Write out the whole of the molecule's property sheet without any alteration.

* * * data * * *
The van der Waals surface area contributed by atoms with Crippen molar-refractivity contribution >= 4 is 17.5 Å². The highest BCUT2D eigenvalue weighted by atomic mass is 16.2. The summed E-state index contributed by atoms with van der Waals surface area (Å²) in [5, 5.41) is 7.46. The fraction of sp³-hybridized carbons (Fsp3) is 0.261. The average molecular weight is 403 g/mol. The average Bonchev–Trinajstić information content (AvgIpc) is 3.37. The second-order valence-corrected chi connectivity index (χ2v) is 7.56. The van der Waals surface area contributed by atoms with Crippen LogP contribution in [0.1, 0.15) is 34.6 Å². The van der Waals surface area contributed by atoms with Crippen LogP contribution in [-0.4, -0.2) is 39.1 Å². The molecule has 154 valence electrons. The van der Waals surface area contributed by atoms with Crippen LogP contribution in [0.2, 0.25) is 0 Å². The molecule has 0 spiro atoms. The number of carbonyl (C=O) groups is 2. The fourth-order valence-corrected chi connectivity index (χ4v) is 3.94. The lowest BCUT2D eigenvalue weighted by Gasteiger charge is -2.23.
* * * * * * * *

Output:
The van der Waals surface area contributed by atoms with Crippen molar-refractivity contribution >= 4 is 17.5 Å². The highest BCUT2D eigenvalue weighted by atomic mass is 16.2. The summed E-state index contributed by atoms with van der Waals surface area (Å²) in [5, 5.41) is 7.46. The fraction of sp³-hybridized carbons (Fsp3) is 0.261. The average molecular weight is 403 g/mol. The average Bonchev–Trinajstić information content (AvgIpc) is 3.37. The second-order valence-corrected chi connectivity index (χ2v) is 7.56. The van der Waals surface area contributed by atoms with Crippen LogP contribution in [0.1, 0.15) is 34.6 Å². The van der Waals surface area contributed by atoms with Crippen LogP contribution in [-0.4, -0.2) is 39.1 Å². The molecule has 154 valence electrons. The van der Waals surface area contributed by atoms with Crippen LogP contribution in [0.2, 0.25) is 0 Å². The molecule has 0 spiro atoms. The number of carbonyl (C=O) groups is 2. The fourth-order valence-corrected chi connectivity index (χ4v) is 3.94. The lowest BCUT2D eigenvalue weighted by Gasteiger charge is -2.23.